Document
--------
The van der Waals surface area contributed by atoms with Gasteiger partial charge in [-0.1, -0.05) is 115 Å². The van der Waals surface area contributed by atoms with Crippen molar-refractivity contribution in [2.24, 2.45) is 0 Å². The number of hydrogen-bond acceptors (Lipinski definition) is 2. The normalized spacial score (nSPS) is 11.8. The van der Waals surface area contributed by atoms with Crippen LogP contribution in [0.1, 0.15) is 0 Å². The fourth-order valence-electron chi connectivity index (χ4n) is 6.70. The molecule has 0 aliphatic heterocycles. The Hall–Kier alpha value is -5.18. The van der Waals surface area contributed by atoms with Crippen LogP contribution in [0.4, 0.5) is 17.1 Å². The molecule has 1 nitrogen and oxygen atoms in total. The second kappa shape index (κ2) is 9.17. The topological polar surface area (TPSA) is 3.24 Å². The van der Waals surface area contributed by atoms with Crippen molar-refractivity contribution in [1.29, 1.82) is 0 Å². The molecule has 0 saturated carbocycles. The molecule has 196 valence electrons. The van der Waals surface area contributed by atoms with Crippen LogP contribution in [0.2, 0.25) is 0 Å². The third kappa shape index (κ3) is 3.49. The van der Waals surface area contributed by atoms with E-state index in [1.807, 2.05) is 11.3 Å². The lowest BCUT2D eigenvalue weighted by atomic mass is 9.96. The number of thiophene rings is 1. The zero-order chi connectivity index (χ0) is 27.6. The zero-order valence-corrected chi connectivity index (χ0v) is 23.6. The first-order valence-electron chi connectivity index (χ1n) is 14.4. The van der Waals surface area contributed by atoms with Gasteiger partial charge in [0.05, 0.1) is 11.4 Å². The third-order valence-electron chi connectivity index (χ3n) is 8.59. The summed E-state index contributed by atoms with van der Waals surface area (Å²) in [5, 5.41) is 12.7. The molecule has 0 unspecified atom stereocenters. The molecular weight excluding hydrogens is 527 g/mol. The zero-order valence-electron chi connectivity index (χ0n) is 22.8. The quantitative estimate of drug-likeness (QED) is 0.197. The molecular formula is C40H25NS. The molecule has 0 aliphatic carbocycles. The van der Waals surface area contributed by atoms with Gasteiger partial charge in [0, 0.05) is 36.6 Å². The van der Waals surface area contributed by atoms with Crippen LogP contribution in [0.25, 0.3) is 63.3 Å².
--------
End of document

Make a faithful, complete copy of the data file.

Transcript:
The van der Waals surface area contributed by atoms with Gasteiger partial charge in [-0.1, -0.05) is 115 Å². The van der Waals surface area contributed by atoms with Crippen molar-refractivity contribution in [2.24, 2.45) is 0 Å². The number of hydrogen-bond acceptors (Lipinski definition) is 2. The normalized spacial score (nSPS) is 11.8. The van der Waals surface area contributed by atoms with Crippen LogP contribution in [0.1, 0.15) is 0 Å². The fourth-order valence-electron chi connectivity index (χ4n) is 6.70. The molecule has 0 aliphatic heterocycles. The Hall–Kier alpha value is -5.18. The van der Waals surface area contributed by atoms with Crippen LogP contribution in [0.4, 0.5) is 17.1 Å². The molecule has 1 nitrogen and oxygen atoms in total. The second kappa shape index (κ2) is 9.17. The topological polar surface area (TPSA) is 3.24 Å². The van der Waals surface area contributed by atoms with Crippen molar-refractivity contribution in [1.29, 1.82) is 0 Å². The molecule has 0 saturated carbocycles. The molecule has 196 valence electrons. The van der Waals surface area contributed by atoms with Crippen LogP contribution in [0.2, 0.25) is 0 Å². The third kappa shape index (κ3) is 3.49. The van der Waals surface area contributed by atoms with E-state index in [1.807, 2.05) is 11.3 Å². The lowest BCUT2D eigenvalue weighted by atomic mass is 9.96. The number of thiophene rings is 1. The zero-order chi connectivity index (χ0) is 27.6. The zero-order valence-corrected chi connectivity index (χ0v) is 23.6. The first-order valence-electron chi connectivity index (χ1n) is 14.4. The van der Waals surface area contributed by atoms with Gasteiger partial charge in [0.05, 0.1) is 11.4 Å². The third-order valence-electron chi connectivity index (χ3n) is 8.59. The summed E-state index contributed by atoms with van der Waals surface area (Å²) in [5, 5.41) is 12.7. The molecule has 0 unspecified atom stereocenters. The molecular weight excluding hydrogens is 527 g/mol. The zero-order valence-electron chi connectivity index (χ0n) is 22.8. The quantitative estimate of drug-likeness (QED) is 0.197. The molecular formula is C40H25NS. The molecule has 0 aliphatic carbocycles. The van der Waals surface area contributed by atoms with Gasteiger partial charge in [0, 0.05) is 36.6 Å². The van der Waals surface area contributed by atoms with Crippen LogP contribution in [0.25, 0.3) is 63.3 Å².